Lonecatwithkitten Mon 09-Dec-13 12:31:43

A large number of poodle combos are like poodles only really happy with their people - mine sleeps on my bed. When he is home alone he is fine, but today when I have had to leave him in my office alone while I go and do some other work he has cried. I really wanted a dog that was totallly mine and totally bonded to me so I like these features of his character, but know they are not for everyone.
Next time I will have a standard poodle.

scurryfunge Mon 09-Dec-13 12:32:46

We have a show cocker. Very friendly, loyal but quite possessive of me. She is good with the 2 cats. I would be concerned about having any terrier if you have cats. She does shed but we keep her hair short to minimise it. They do need a good walk and she often goes for a run with DH.

Thanks, Sally and Nigella. They are pretty gorgeous grin.

Ours both sleep downstairs and are fine when we go out as long as they've got kongs when we go, but that was partly why we got two. Maggi was in our room until we got Milo and I think if he hadn't come she'd still be there.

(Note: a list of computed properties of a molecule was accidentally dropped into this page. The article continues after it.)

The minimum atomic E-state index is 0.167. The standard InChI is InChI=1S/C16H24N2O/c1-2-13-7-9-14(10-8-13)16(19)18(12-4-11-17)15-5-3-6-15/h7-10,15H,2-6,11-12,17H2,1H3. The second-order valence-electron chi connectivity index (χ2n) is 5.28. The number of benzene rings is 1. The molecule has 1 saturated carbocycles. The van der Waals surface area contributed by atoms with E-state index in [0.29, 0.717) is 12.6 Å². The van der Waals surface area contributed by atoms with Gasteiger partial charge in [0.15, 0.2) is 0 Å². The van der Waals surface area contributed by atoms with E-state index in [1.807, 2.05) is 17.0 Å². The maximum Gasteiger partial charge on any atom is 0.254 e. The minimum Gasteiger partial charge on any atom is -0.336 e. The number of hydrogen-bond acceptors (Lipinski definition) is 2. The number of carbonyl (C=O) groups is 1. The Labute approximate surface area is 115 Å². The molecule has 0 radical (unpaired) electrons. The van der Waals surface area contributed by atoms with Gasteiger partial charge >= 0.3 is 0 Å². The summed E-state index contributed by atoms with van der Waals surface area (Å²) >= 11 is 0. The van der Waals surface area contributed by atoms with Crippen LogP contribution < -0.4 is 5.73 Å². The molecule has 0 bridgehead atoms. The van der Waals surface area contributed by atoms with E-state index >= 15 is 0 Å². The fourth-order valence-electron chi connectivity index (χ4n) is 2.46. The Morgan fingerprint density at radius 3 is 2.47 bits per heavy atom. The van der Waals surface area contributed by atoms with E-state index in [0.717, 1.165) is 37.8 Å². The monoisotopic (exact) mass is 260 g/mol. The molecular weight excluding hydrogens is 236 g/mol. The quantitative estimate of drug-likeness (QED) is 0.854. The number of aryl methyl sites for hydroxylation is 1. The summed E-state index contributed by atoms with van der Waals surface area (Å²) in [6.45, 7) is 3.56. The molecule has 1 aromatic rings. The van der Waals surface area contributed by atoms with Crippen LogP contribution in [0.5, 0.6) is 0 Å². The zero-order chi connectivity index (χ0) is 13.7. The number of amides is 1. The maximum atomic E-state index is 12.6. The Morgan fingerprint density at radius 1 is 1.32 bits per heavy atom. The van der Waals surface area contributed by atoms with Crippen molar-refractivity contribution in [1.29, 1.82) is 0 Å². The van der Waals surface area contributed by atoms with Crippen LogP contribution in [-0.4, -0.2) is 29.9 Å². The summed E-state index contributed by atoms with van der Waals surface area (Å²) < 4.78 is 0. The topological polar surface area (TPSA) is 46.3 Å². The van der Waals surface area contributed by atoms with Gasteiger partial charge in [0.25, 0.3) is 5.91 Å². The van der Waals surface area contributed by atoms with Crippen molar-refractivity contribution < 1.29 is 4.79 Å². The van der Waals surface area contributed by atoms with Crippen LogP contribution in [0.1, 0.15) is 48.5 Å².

Would someone please tell me at how many weeks old do breeders let the puppy go to a new home?
Does it depend on the breed?
How old would a show cocker spaniel need to be because I would quite like a blue roan one

Usually 8 weeks. Some will allow their pups to go at 7 weeks, but it is important that they don't go earlier than that, they learn so much from their mother.

Our first breeder let us have Ddog at 7.5 weeks and because it was the weekend. I also think she was heartily sick of the litter by then, 13 pups and two adult dogs would drive me a bit loopy too smile.

The socialisation window is small too, from 8-16 weeks you need to expose the puppy to as many different people and situations/noises/other dogs as you possibly can, before fear sets in. If you bare in mind that your are restricted to where you can take the puppy while it is having it's vaccinations, then it doesn't leave you all that long.